Dolly Sods Wilderness - 29-31 Mar 2019

Michelle let me break away for a weekend to go on a 3 day, 2 night hiking/camping trip with a coworker and a few of his buddies.  Our desintation was Dolly Sods Wilderness in West Virginia, which is a little under 3 hour away.  We had a great trip and hiked around 13-14 miles in 3 days.  Friday was overcast, cool and breezy; Saturday was sunny and beautiful (low 60s), and Sunday was cold and snowy!  Enjoy the pics!

One of the coolest parts of the trip was riding in my buddy's jacked up Jeep!

Apparently, West Virginia is big into renewal energy.  We saw around 30 of these massive windmills lining the mountain ridge.

We passed several puddles and ponds with these jelly looking balls...turns out they were frog eggs (YUCK!!!)  We saw a few tadpoles and their bodies were about the size of dimes.  I've never seen tadpoles that big before I don't want to see how big the frogs will be. 

Dolly Sods Wilderness is the green section.  We entered the park from the West access point and hiked through the central and northern portions of the park.

Panaramic view shortly into our trip.

The terrain was intersting, some areas were open and relatively bare with evergreens scrattered across while other areas were heavily wooded.  Terrain diversity is one of the attractions of the park.

Views of the streams and creeks never get old!

The next several pictures were taken along the portin of the creek we camped at.

There are no established campsites or facilities in this portion of the park, however, the nicer locations had fire rings and occassionaly rock chairs setup due to previous use.

My good-ole hammock setup worked out great!  It was my first time camping with just the hammock (no tent) and I also broke in my new under-quilt that I recently purchased.  I packed my cold weather sleeping bag (zero degree) and plenty of layers just to be safe.

The hammock basically lays right in the quilt to keep the bottom side of the hammock warm.  Hard to believe the quilt and a quality sleeping bag is all I needed to stay warm in 30-40 degree weather.  The evergreen branches on the ground served as a condesation barrier between my backpack and the ground.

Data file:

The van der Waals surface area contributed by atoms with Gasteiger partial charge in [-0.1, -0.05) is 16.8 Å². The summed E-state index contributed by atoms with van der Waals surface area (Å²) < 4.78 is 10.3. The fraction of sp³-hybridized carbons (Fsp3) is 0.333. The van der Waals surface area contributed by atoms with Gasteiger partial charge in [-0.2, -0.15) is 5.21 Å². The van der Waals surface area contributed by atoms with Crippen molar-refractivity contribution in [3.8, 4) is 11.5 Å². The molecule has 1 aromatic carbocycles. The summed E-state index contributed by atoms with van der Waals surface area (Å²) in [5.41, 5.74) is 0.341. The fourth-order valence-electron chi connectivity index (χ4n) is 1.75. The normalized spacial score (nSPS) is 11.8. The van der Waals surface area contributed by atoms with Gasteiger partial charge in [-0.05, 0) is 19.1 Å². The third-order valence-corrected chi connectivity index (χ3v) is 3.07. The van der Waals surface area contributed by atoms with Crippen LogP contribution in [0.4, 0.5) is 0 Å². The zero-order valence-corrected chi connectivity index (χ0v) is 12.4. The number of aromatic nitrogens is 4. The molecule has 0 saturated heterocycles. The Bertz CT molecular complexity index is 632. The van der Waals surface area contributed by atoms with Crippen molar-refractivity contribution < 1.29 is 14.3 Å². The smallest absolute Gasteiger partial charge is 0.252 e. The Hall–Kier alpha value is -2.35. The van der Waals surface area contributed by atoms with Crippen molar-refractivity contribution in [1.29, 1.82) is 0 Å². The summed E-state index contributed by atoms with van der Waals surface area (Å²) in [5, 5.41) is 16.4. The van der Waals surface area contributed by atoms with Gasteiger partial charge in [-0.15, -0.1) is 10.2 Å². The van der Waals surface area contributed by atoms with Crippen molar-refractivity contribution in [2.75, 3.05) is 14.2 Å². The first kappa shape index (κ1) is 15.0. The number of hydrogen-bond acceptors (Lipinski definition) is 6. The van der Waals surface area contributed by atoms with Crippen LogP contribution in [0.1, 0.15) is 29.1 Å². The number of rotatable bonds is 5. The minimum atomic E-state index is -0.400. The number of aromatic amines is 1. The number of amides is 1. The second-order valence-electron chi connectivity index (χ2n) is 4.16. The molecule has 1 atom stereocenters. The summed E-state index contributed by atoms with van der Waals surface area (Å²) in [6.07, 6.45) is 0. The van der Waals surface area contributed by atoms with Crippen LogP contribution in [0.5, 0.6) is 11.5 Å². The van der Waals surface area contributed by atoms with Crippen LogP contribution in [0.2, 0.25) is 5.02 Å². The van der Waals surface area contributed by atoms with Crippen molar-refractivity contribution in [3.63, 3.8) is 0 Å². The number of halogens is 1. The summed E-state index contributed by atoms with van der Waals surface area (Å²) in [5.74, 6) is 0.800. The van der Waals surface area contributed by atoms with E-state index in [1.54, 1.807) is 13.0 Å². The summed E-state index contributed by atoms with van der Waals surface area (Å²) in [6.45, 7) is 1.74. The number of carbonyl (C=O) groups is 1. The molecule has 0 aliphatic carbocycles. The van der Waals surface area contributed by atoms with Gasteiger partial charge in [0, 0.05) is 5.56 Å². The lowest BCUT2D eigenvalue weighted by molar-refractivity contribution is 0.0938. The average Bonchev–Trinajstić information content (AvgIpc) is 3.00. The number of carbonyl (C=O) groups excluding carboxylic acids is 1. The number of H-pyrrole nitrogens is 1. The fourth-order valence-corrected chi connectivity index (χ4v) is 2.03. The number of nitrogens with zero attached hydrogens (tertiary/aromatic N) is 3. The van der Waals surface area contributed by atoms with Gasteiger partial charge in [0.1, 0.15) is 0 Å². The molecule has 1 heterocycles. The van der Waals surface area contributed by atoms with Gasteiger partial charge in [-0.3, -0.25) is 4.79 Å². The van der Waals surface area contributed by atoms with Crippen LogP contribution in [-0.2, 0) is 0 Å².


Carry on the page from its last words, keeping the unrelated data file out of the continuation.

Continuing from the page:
Temps on Friday ranged from low 60s to low 40s.  The temperature change was noticeable as the sun went down.

Saturday morning we had 2 deer come through our camp.  They were obviously comfortable with campers as they weren't spooked by us being in the general vicinity.

Second deer to the left side of the picture under the tree.

Saturday was a beautiful day for a hike!  Temps made it to the mid 60s and we hiked close to 7 miles up and down the terrain.  Altitude ranged from around 2,600 to 4,100.

We initially thought these were black bear tracks but none of us researched tracks before the trip and we found out we were wrong.  These are either cat (mountain lion) or dog (coyote) tracks.  The nail/claw marks indicate that it's a dog (so we think) since cats have retractable claws that are not normally visible in tracks.  We saw many of these tracks along various trails.

Taking a break to read the trail map and determine which path we're taking back to camp.  One of the guys was having issues with his knees so we had to carefully choose our route based on his ability.

After deciding on our route back, we took a break for lunch to enjoy the warmth and sun. When lunch was over, we all ended up dozing off for a bit.  It was a fantasic nap and the ground was surprisingly comfortable!  A couple came hiking up one of the paths and the lady insisted on taking a few pictures of us enjoying the great outdoors. :)

Many more tracks in the afternoon. We later learned the larger prints are the front paws and the smaller are the rear.  Larger paws in front carry most of the animal's weight and it uses them to fight off enemies and hold down their prey.

That's a beaver dam in the lake.  Didn't see any beavers, unfortunately.

We came across several downed trees from the beaver(s).  I'm super impressed that an animal as small as a beaver can cut down trees with its teeth!

That as a good size tree!

There were at least 20 trees down in this one area.

View from my hammock.

It was snowing Sunday morning when we woke but luckily we were all snug in our bags.  Two of the guys thought they heard an animal outside of their tent during the night.  They were both a bit spooked and didn't dare open their tent to see if anything was actually outside.  While brushing my teeth, I jumped across the rocks to the other side of the creek and saw fresh coyote tracks (we think) across from our camp.  We also saw tracks on the trail next to our camp so our guess is the animal came right through our camp...but we'll never know for sure.

Light snowfall at camp.

Since I don't have a waterproof cover for my backpack, I used my hammock tarp to keep my pack dry.  It worked out well.

Starting the 3.5 hour, 3+ mile hike back to the car.  It was snowing the whole way back and was only annoying when the wind started whipping.

One of the last nice views before our journey ended.  Thank goodness for quality waterproof boots!!  Not sure if we'll go back since it's so far and there are so many options closer but it was an excellent trip.  Here's hoping for additional adventures with this same group in the months or years to come.

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